TRENTON – A bill sponsored by Senator Sharpe James which would ban the practice of dual office-holding in New Jersey was approved by the Senate yesterday by a vote of 32-2, receiving final legislative approval.
“One of the first bills I put forward after being elected to the Senate in 1999 was a ban on dual office-holding,” said Senator James, D-Essex and Union. “As a former mayor of New Jersey’s largest city and a legislator, I know firsthand how difficult it is to fulfill the duties of both offices. I’m glad that we can finally take the steps needed to abolish this practice once and for all in New Jersey.”
The bill, S-3008, would prohibit members of the Legislatures, as well as county and municipal elected officials, from simultaneously holding an additional elective office. The bill would grandfather in elected officials serving in a dual capacity before February 1, 2008, as long as they continuously hold both elected offices. The bill stipulates that should an official lose an election or run for a new office (such as an Assemblyman running for a Senate seat), the official’s grandfathered status would cease.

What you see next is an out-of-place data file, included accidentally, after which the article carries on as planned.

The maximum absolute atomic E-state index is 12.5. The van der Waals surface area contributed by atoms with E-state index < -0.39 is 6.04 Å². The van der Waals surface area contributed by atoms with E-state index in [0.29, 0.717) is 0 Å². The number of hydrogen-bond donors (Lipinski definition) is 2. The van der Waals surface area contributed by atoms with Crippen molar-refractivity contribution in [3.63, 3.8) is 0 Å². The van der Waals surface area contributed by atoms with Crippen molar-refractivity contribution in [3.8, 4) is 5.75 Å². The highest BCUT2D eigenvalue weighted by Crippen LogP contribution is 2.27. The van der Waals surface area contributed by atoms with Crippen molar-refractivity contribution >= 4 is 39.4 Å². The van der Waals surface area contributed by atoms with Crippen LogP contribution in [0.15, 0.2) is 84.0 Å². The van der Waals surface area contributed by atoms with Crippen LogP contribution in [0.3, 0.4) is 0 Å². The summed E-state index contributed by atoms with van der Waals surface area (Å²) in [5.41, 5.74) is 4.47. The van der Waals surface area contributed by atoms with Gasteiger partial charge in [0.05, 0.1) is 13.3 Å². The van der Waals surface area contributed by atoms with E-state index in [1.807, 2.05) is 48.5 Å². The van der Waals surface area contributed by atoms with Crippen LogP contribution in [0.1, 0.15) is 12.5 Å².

“I know that New Jersey has more than enough talented, capable people to run for elected office,” said Senator James. “New Jersey is not brain-damaged to the point that one person must hold two elected positions. No one official should have to serve in more than one elected capacity, and be forced to respond to the needs of multiple constituencies. This bill will make sure that, from this point forward, elected leaders in the Garden State will devote their full energy only to one office.”
The bill was approved by the Assembly by a vote of 69-3 with 8 abstentions last week. It now heads to the Governor to be signed into law.